Smartphone penetration in the United States sits at 75 percent, creating an always-connected demographic, according to Marketing Land. Mobile's prevalence is throughout the shopping world, with many customers using smartphones as part of the purchasing process. The dependence on smartphones will keep growing as smartphone penetration continues, so it's important for your company to have its eye on the mobile customer experience.
Mobile Customer Touchpoints
Customers encounter many mobile touchpoints throughout their journey. Four out of five smartphone owners use their phones for local searches, such as "stores near me" or "restaurants near me," according to Google. These customers are looking for something specific on their searches, making them likely to convert when they find the information they need.
The initial mobile customer touchpoint is the most essential one, as customers may get frustrated if they don't find the information they want. Prominently display your business locations, product availability, store hours and contact information. If possible, tie-in directions through a map app such as Google Maps to give your customer step-by-step directions to get to you. Make it easy for your customer to visit your store, since no customer wants to jump through hoops when a simple search shows them a dozen competitors.
While a mobile-friendly website is a bare essential for your mobile customer touchpoint, it often doesn't deliver the experience customers need. Look into mobile-optimized solutions to put all the information customers need front and center. If customers can't quickly figure out whether you have a product in stock, they're going to look elsewhere to get their needs met.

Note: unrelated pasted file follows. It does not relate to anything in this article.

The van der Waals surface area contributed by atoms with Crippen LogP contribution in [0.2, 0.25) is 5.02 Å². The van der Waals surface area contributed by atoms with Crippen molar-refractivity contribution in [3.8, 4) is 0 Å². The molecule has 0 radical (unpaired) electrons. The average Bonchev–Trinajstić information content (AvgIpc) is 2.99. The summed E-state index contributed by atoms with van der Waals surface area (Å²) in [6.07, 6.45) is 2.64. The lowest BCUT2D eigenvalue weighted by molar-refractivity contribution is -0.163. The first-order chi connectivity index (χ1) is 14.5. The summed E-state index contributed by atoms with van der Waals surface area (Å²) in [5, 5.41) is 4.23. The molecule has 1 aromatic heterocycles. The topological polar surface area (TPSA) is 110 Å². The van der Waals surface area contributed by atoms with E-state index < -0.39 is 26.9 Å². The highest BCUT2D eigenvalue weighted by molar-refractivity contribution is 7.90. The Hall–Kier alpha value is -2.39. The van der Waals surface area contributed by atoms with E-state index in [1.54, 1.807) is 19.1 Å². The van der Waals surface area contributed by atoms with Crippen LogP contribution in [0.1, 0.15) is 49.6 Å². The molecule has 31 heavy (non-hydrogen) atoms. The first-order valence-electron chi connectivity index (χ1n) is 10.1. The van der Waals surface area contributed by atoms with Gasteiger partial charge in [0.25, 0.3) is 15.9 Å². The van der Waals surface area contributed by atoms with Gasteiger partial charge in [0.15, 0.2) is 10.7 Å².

Email is another touchpoint reaching mobile customers. Customers have constant access to email through their smartphones, making it likely that they see your message when they're out and about. Craft a message that speaks to their market segment, and make it easily readable. Mobile users check their phones when they get opportunities throughout the day, so scannable emails with visual appeal, bullet points and other attention-getters are essential.
Smartphones provide a wealth of real-time information for the customer experience with in-store tracking. Wi-Fi tracking and unique device identifiers are two ways of using smartphone data to understand customers' behavior when they're at a store location. The phones provide essential insight, such as what path customers take through the store, whether they easily get all the products they're looking for, the effectiveness of product placement and other retail optimization metrics. With unique device identifiers, this information can also tie into the rest of the customer relationship management or loyalty card program the store uses.
Benefits of Mobile Communication
Smartphones are a constant presence in many customers' lives, making it a convenient way to interact with your brand. You have many ways of getting messages through to the customer: through a mobile-optimized site, mobile advertising, local marketing, text and email. You have an immediate way of engaging with the customer, especially if you focus on channels your audience primarily visits through mobile devices. It's time to put your mobile marketing plan in place, because customers are going to increasingly expect communication on their terms.
Mobile communications provide valuable opportunities for improving the customer experience. When you spend the time to cater to the rapidly growing smartphone market, you develop an audience who knows you deliver a quality experience.